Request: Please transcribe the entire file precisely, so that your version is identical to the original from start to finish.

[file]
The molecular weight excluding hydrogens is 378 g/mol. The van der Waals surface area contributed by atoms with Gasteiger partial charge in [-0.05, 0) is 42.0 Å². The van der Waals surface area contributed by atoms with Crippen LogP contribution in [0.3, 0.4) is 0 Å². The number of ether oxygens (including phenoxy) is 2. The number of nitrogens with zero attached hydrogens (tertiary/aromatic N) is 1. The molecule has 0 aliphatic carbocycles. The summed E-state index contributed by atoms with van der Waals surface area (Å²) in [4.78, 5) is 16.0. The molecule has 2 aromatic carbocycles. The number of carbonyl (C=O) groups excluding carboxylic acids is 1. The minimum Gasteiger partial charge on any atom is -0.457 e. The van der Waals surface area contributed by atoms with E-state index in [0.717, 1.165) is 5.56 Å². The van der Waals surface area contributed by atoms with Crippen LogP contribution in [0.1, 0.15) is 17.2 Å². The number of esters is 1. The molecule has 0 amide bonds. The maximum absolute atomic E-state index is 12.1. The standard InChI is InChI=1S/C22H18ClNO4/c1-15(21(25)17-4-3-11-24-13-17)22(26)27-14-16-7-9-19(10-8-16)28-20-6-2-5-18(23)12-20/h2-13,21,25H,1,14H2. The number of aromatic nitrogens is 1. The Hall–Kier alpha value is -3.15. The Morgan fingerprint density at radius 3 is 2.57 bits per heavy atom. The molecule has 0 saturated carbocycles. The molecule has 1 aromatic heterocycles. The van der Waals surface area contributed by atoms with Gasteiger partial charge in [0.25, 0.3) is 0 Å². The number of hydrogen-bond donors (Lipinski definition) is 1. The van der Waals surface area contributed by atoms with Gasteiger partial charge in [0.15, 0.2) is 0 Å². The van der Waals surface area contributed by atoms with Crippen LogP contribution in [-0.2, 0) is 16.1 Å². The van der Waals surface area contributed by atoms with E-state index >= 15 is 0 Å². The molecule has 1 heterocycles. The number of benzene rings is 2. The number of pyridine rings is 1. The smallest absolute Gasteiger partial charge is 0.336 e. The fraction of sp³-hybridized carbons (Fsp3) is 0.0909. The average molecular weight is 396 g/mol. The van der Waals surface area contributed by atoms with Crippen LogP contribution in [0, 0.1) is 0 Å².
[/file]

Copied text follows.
The molecular weight excluding hydrogens is 378 g/mol. The van der Waals surface area contributed by atoms with Gasteiger partial charge in [-0.05, 0) is 42.0 Å². The van der Waals surface area contributed by atoms with Crippen LogP contribution in [0.3, 0.4) is 0 Å². The number of ether oxygens (including phenoxy) is 2. The number of nitrogens with zero attached hydrogens (tertiary/aromatic N) is 1. The molecule has 0 aliphatic carbocycles. The summed E-state index contributed by atoms with van der Waals surface area (Å²) in [4.78, 5) is 16.0. The molecule has 2 aromatic carbocycles. The number of carbonyl (C=O) groups excluding carboxylic acids is 1. The minimum Gasteiger partial charge on any atom is -0.457 e. The van der Waals surface area contributed by atoms with E-state index in [0.717, 1.165) is 5.56 Å². The van der Waals surface area contributed by atoms with Crippen LogP contribution in [0.1, 0.15) is 17.2 Å². The number of esters is 1. The molecule has 0 amide bonds. The maximum absolute atomic E-state index is 12.1. The standard InChI is InChI=1S/C22H18ClNO4/c1-15(21(25)17-4-3-11-24-13-17)22(26)27-14-16-7-9-19(10-8-16)28-20-6-2-5-18(23)12-20/h2-13,21,25H,1,14H2. The number of aromatic nitrogens is 1. The Hall–Kier alpha value is -3.15. The Morgan fingerprint density at radius 3 is 2.57 bits per heavy atom. The molecule has 0 saturated carbocycles. The molecule has 1 aromatic heterocycles. The van der Waals surface area contributed by atoms with Gasteiger partial charge in [0.25, 0.3) is 0 Å². The number of hydrogen-bond donors (Lipinski definition) is 1. The van der Waals surface area contributed by atoms with Gasteiger partial charge in [0.15, 0.2) is 0 Å². The van der Waals surface area contributed by atoms with Crippen LogP contribution in [-0.2, 0) is 16.1 Å². The van der Waals surface area contributed by atoms with E-state index >= 15 is 0 Å². The molecule has 1 heterocycles. The number of benzene rings is 2. The number of pyridine rings is 1. The smallest absolute Gasteiger partial charge is 0.336 e. The fraction of sp³-hybridized carbons (Fsp3) is 0.0909. The average molecular weight is 396 g/mol. The van der Waals surface area contributed by atoms with Crippen LogP contribution in [0, 0.1) is 0 Å².